In today’s world, we deal with essential complexity in our systems. As we get closer to a microservices like architecture, we could have multiple layers of dependencies, where each service on its own might have been functionally and abilities tested, but harder to simulate when one service or dependency might go rogue in a specific circumstance in an entire workflow. This interaction (or just behavior change in different environments, configurations) is too complex for humans to predict.
The discipline of Chaos Engineering is to create these ‘random’ scenarios (eventually in an automated fashion) and build the resiliency into the system as a whole, while increasing the velocity at which value is delivered to consumers. In this talk, we will discuss the principles for Chaos Engineering, how to plan for introducing chaos in your organizations and why a culture of DevOps is essential for it to succeed. We will also talk about where chaos experiments should be run, using business metrics to measure an experiment’s results, permeating the results to all teams as well as how to scale it across a larger organization by enabling each team to run their own experiments.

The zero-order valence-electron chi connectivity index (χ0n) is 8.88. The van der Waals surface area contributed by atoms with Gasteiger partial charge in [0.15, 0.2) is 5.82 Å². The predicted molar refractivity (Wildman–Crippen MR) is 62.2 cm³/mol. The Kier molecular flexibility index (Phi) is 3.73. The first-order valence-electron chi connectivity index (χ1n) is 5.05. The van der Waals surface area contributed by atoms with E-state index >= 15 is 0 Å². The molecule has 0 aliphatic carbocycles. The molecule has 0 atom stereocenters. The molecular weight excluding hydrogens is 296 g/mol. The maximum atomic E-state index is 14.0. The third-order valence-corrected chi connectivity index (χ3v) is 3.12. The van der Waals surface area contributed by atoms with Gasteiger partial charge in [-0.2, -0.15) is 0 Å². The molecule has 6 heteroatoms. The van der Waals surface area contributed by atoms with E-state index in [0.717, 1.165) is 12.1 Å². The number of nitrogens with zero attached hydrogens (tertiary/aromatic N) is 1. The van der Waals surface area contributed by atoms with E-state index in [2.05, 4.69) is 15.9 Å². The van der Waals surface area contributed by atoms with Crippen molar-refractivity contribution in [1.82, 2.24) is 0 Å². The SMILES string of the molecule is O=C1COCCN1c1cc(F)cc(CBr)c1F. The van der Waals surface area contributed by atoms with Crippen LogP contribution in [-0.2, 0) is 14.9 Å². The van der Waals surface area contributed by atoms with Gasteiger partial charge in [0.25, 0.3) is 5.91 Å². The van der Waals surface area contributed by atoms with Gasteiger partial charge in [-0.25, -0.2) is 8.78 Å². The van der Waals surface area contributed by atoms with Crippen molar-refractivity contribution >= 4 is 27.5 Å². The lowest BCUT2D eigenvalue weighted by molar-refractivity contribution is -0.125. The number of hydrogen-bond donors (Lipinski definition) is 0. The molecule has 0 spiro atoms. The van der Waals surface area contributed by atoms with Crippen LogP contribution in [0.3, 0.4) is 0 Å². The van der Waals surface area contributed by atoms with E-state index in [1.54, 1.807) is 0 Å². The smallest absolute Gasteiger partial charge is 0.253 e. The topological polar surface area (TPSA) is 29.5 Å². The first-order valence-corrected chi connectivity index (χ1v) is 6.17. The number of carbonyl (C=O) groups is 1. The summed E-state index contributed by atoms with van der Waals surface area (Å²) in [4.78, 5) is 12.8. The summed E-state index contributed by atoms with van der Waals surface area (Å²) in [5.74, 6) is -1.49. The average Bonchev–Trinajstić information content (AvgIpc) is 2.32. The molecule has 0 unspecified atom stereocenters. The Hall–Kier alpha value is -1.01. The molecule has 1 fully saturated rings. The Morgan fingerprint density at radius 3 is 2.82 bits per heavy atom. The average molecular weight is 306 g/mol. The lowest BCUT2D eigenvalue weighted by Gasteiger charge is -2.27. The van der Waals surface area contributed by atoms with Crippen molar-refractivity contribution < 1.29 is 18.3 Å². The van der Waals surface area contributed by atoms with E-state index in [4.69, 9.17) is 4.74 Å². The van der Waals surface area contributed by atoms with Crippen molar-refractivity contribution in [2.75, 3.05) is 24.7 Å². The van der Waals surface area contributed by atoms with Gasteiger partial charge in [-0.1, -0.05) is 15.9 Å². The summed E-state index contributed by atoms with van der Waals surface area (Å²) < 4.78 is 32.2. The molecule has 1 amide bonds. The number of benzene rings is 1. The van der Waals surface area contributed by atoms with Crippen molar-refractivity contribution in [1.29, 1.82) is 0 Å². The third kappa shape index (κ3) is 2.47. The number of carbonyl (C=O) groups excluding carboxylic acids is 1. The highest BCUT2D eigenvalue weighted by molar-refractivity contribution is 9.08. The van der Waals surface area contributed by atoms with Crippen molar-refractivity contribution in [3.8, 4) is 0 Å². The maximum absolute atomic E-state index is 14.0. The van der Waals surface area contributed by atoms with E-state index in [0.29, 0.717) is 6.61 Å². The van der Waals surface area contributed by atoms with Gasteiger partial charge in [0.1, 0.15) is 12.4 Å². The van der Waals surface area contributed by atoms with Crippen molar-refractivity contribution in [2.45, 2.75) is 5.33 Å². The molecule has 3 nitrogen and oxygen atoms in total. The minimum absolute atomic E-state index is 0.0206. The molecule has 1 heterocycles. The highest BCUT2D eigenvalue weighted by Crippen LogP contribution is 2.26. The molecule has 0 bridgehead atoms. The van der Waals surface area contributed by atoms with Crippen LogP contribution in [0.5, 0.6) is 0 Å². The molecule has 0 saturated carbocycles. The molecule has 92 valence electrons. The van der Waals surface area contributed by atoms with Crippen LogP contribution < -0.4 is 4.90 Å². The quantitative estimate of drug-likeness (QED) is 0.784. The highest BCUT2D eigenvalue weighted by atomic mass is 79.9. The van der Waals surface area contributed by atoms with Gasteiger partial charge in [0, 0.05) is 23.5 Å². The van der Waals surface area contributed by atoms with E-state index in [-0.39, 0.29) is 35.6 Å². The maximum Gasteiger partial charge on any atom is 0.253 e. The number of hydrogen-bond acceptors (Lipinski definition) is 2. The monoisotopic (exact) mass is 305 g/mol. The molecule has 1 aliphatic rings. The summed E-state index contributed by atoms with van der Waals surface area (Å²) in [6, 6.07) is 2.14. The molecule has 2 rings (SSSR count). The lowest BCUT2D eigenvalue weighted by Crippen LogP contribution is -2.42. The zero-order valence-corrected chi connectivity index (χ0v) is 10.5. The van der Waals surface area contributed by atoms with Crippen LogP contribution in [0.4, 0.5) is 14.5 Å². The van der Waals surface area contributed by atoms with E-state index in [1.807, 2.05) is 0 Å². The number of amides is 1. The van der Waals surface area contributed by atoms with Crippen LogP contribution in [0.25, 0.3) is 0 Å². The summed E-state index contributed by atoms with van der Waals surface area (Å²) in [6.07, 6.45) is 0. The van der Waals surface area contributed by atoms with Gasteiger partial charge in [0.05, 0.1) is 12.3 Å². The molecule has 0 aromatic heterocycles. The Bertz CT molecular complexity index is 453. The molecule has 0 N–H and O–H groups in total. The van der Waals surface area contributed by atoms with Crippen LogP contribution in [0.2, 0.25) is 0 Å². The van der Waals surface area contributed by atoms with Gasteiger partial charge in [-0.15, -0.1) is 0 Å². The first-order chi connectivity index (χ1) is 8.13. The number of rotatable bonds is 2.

Finally, we will also discuss our team’s journey to Chaos Engineering at Cerner, including experiments we have run and what we learnt from them. The goal will be for attendees to walk out excited about Chaos Engineering and also with ideas on starting on the path to adopt it in their organizations.